Peace Corps Trainees finally get one day to relax, after a week of teaching 3-4 lessons a day, followed by learning Sesotho and practicing for our final language exam.
We have been observed and critiqued daily, and working hard to get all our lesson plans done according to the Lesotho structure.
Even though it’s a day of relaxation, we never get to sleep in. The bus leaves at 7:30 a.m., supposedly but by the time everyone is on board, it’s more like 8:30 a.m.
We’re visiting the Tsehlanyane National Park, in the northern part of Lesotho, where there’s a beautiful waterfall.
23 Peace Corps trainees are crammed into a bus, and I make sure I’m in the front, next to the window. Music is blaring from someone’s iPod, and everyone starts singing. It’s a long journey.
We stop at Shoprite to buy snacks, however, some of us were (mis)informed, that we were supposed to shop for the week; this would be our only chance. As usual, I take my grocery shopping seriously, as there’s hardly anything to buy except eggs, onions, cooking oil, laundry detergent, candy and beef bouillon cubes at my tiny “Macufe” village store. This Shoprite is amazing! It’s almost like a U.S. grocery store with mushrooms and green beans—yes I haven’t had mushrooms since October 4th— and as I searched for butter, I only found butter spread, but at least that’s better than nothing.
Once we reach the National Park, which does have an entrance fee of 30 rand, (approximately $2.00,) we are in a giant picnic area with BBQs and a lawn; something else I haven’t seen in a while.
My training village landscape is more like a desert with sand blowing through the cracks under my door and windows.
I see Thomas, the only other “older” Peace Corps volunteer, I haven’t yet met, in our crowd. It’s always comforting to meet someone over 50, when you’re with young volunteers all the time. I decide to follow Thomas and a couple of other volunteers towards a beautiful water hole, where we can swim.
I stick my foot in the water and am so tempted to jump in, but decide that I’m in the mood for a glass of wine, and a bit of pampering at the 5 star Maliba lodge on top of the mountain. This is the lodge that I booked for myself for a mini-vacation. I was eager to see it. We hike up a steep hill, and by the time I reach the top, I’m all sweaty, and ready for my ice-cold glass of wine.
I finally get to sit on a comfortable couch, instead of my white plastic chair at home, or the narrow bench at school. I’m in heaven, and I can finally relax, and think about how I’m going to take care of myself, and stay at this lodge as a special treat.
I look forward to relaxing with wifi, TV, a comfortable bed, electricity, and let’s not forget a nice shower and toilet. I won’t need my pee bucket, nor a bucket to bathe in. I might even get a massage. I deserve to pamper myself, and that’s what I’m going to do.
Susan Jackson says
You are definitely looking good so the lack of food can’t be doing much harm. Be sure to get yourself a massage and do a lot of writing for the book to come.
Penelope James says
Sounds like a really tough – and rough – routine. I’m glad you got a break, even a short one, but definitely stay there, get your massage, and a bit of pampering.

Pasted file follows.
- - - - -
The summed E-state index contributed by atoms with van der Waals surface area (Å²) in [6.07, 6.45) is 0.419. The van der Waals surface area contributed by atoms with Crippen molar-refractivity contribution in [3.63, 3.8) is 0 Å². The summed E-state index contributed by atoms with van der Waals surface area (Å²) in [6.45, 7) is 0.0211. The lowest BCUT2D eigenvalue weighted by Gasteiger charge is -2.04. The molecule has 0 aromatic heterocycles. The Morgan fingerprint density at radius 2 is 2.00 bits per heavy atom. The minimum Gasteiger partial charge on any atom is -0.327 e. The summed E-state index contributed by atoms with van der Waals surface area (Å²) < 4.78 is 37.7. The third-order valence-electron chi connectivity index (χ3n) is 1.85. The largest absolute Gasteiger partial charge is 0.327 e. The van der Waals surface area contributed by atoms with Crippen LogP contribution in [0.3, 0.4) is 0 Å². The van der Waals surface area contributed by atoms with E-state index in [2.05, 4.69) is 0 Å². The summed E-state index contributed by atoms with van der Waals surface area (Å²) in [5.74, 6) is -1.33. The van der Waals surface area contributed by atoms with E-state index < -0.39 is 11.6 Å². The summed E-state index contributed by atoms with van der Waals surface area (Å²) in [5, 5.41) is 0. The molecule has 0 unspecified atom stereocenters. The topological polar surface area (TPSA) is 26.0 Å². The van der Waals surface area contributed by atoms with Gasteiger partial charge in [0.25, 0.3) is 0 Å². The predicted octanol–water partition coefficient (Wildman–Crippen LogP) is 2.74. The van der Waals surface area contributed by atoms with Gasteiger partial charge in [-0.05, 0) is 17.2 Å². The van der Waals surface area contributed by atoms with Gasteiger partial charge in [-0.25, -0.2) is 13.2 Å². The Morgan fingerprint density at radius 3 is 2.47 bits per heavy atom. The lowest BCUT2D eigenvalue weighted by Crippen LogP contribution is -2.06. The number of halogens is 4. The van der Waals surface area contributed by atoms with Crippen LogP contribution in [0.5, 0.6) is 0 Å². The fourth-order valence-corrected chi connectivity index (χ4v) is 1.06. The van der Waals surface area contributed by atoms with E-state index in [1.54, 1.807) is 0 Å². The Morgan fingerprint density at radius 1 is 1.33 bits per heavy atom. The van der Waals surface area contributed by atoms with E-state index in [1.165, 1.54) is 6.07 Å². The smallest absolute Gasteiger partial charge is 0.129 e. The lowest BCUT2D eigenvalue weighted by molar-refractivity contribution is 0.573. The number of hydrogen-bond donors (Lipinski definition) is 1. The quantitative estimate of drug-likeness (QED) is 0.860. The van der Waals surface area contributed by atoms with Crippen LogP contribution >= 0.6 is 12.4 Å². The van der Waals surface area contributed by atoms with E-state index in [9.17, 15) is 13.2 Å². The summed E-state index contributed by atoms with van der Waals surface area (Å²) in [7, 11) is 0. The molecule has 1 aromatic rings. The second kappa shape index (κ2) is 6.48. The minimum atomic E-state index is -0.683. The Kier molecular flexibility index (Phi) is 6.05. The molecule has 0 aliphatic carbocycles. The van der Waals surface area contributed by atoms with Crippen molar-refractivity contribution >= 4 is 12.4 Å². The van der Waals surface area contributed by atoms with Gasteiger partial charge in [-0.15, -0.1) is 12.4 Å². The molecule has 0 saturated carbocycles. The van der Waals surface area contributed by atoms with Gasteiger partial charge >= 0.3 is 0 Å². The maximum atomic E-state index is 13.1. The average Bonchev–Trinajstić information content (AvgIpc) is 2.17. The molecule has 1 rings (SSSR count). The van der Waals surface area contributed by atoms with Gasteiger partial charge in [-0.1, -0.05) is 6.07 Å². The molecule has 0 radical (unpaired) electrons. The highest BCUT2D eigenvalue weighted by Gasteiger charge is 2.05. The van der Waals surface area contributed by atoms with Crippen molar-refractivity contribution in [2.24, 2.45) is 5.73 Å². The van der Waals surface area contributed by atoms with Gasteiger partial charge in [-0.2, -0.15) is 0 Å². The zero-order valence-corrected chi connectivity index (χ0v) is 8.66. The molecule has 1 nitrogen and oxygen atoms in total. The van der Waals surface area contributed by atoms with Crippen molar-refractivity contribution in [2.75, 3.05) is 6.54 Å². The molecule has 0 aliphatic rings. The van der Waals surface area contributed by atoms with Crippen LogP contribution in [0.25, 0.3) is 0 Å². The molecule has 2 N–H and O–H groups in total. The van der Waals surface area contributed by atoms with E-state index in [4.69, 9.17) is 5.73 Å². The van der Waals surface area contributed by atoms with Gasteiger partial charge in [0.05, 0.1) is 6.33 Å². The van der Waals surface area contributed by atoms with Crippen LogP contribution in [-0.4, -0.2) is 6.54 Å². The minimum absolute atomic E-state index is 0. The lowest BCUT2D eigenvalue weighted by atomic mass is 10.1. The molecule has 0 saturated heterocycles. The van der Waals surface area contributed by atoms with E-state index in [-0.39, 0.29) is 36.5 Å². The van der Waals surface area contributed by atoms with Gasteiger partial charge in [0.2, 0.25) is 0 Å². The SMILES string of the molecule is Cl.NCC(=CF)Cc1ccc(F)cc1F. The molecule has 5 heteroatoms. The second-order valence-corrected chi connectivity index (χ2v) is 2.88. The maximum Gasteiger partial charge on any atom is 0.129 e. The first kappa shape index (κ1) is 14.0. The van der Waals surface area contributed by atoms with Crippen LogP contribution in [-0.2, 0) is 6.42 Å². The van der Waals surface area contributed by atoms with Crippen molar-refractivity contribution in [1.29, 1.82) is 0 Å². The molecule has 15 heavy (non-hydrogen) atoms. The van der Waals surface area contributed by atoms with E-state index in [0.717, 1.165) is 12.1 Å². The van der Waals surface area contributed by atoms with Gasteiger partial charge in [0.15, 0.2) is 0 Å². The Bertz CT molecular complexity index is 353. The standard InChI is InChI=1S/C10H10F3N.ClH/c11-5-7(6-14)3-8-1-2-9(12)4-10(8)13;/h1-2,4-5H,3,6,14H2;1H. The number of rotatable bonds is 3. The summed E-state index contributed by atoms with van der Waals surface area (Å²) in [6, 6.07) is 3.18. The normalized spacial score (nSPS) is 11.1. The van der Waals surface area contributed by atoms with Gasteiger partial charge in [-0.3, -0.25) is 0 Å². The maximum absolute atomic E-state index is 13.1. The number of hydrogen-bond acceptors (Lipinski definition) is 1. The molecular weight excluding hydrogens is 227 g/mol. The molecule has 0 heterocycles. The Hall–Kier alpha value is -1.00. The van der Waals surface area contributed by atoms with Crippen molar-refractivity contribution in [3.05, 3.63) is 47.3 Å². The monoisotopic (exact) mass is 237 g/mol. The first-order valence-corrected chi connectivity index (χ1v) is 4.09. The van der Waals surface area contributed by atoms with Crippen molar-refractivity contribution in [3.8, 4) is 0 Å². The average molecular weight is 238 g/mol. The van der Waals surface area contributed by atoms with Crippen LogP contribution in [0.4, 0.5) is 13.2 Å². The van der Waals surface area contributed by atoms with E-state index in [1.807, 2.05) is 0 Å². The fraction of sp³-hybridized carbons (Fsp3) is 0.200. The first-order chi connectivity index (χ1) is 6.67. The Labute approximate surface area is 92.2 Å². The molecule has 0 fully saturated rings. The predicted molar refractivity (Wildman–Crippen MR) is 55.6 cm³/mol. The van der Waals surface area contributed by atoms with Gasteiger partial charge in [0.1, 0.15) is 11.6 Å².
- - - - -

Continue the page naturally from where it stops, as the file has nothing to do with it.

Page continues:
In the photo, I see only women. Are there any other men besides Thomas?
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Hilary Arndt says
Ohh Sonia, Michael and I just checked your pictures. Good for you!! What a great balance. Countryside is beautiful, and I love the Trust tee shirt. Dig deep my friend and keep the yin and yang.
Marian Beaman says
Sonia, you are eating up life here with a spoon – a huge spoon!
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It’s all so incredible, Sonia. Well done!
I hope the vacation lasts more than one day, though.
I’m starting to envy you, but I realise how
difficult it must be…Enjoy!!!
Suellen Zima says
Your posts are coming through fine. This one made me think of my first time in China in 1988 when I talked my way into teaching at a Tourism School. I was given a room at their model hotel at the school. No heat. No hot water. But it had its advantages. What it didn’t have was good food. Since I was the only guest at the model hotel, the only food available was what the students ate. We were pretty far away from town. The closest little tiny store had something with the unlikely English name of “pitfilled chocolate.” Bad as it was, it was the only food that appealed to me at all. I must have gone through a lot of it.
Judie Fisher says
I’m thinking about all the things we take for granted, including water, that are a luxury for you now. Your strength and resolve to fulfill your goal and dream of the Peace Corps is to be respected, and another reason to be proud of the growth you’ve achieved in the past year… Keep up the great work and just notice the changes you are making without really having a choice. I know two others who are going to spend the next year in Africa: one in Capetown to follow the new love in his life and one in Rwanda to teach English, leaving her husband and life here for the 12 mos. she’s committed to. I hope we can talk on Skype sometime soon. Is there any way we can set a date/time to do that? I send my love to you for a Happy Hannukah, Merry Christmas and Happy New Year! With much love and lots of hugs, Judie
Judie Fisher says
I just posted a very long and heartfelt post/reply and it was rejected as being a duplicate comment! I don’t see either… miss you, love you, wish you happy holidays and joyful new year! xoxo judie